• Boys’ Secondary School, Unubi
  • Boys’ Secondary School, Uga
  • Boys’ High School, Nteje
  • Boys’ Secondary School, Ojoto
  • Boys’ Secondary School, Ogidi
  • Boys’ Secondary School, Oraifite
  • Boys High School, Nri
  • Boys High School, Ogbunike
  • Boys High School, Umuoji
  • Boys Secondary School, Igbo-Ukwu
  • Busy Secondary School, Nimo
  • Capital City Secondary School, Awka
  • City Comprehensive College, Ogidi
  • Community Secondary School, Umuokpu
  • Cave City Secondary School, Ogbunike
  • Christ the King College Onitsha, est. 1933
  • Christ the King Seminary Nnobi;[10]
  • Community Girls' Secondary School, Agulu
  • Community Secondary School, Umueje
  • Community High School, Akwaeze
  • Community High School, Umuoma-Uli
  • Community Secondary School, Ogwuaniocha
  • Community Secondary School, Abba
  • Community Secondary School, Adazi
  • Community Secondary School, Agulu
  • Community Secondary School, Obeledu
  • Community Secondary School, Ichida
  • Community Secondary School, Aguluzigbo
  • Comprehensive Secondary School, Onitsha
  • Community Boys’ Secondary School, Okpoko
  • Community Girls’ Secondary School, Okpoko
  • Community Secondary School, Atani
  • Community Secondary School, Odekpe
  • Community Secondary School, Ifite Umuleri
  • Community High School, Igbariam
  • Community Secondary school, Ichida
  • Community Secondary School, Utuh [Utuh Tech]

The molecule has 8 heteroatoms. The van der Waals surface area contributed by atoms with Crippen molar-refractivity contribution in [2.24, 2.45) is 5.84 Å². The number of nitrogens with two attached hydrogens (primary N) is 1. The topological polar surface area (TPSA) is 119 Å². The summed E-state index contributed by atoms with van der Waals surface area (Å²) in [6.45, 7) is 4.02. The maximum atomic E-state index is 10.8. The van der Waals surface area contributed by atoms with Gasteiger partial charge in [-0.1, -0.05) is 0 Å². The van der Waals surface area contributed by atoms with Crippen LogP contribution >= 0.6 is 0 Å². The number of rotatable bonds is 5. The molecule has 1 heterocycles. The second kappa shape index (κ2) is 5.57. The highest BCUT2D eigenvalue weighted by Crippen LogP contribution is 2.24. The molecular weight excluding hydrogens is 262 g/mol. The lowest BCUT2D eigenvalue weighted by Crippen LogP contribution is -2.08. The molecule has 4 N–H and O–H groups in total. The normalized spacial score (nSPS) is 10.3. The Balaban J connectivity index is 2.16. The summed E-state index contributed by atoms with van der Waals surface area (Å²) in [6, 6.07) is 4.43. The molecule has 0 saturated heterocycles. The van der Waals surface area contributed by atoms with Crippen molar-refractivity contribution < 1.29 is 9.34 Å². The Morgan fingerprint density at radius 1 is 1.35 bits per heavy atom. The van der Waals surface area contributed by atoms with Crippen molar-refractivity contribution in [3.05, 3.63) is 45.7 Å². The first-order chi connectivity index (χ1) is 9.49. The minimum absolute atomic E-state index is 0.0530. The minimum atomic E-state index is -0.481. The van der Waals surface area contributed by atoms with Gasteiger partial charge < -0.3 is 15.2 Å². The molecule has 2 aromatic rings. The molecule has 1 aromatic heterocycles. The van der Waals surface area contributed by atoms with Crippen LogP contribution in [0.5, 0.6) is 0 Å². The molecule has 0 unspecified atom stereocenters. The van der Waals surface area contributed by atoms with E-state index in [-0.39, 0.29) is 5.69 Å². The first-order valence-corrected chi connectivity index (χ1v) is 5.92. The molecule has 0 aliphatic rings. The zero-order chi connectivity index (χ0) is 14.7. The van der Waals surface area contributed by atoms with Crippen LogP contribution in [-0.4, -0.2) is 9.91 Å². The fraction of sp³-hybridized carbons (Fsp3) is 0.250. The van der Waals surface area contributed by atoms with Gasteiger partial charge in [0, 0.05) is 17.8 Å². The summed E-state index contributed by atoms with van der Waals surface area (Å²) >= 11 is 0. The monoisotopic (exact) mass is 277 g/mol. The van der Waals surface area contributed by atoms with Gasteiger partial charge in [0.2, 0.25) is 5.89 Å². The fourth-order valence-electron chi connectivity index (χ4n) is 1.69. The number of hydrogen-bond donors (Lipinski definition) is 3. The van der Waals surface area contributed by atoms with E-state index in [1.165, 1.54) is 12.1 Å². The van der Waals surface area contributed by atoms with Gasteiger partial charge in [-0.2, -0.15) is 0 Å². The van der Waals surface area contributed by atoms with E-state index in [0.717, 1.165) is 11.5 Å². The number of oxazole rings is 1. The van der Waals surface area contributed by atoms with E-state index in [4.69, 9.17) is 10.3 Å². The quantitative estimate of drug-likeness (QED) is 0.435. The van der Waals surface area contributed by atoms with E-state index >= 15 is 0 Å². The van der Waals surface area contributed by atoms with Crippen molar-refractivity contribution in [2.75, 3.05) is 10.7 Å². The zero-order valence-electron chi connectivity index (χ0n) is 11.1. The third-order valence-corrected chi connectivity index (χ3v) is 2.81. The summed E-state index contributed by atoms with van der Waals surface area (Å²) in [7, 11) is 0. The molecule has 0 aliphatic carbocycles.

• Community Secondary School, Nando
  • Community High School, Nsugbe
  • Community Secondary School, Umuoba-Anam
  • Community Secondary School, Igbedor
  • Col. Mike Attah Secondary School, Aguleri
  • Christ The King College, Umuem-Anam
  • Community Secondary School, Anam Mmiata
  • Community Comprehensive Secondary School, Nzam
  • Community Secondary School, Akwaihedi
  • Community Secondary School, Osumenyi
  • Community Secondary School, Ukpor
  • Community Secondary School, Amichi
  • Community Secondary School, Azigbo
  • Community Secondary School, Ebeneator
  • Community Secondary School, Ekwulumili
  • Community High School, Ezinifite
  • Community Secondary School, Amansea
  • Community Secondary School, Isuanaocha
  • Community Secondary School, Ebenebe
  • Community Secondary School, Mgbakwu
  • Community Secondary School, Achalla
  • Community Secondary School, Amanuke
  • Community Secondary School, Urum
  • Community Secondary School, Awba Ofemili
  • Community Secondary School, Omogbo
  • Community Secondary School, Awa
  • Community Secondary School, Awkuzu
  • Community Secondary School, Ichi
  • Community Secondary School, Isiagu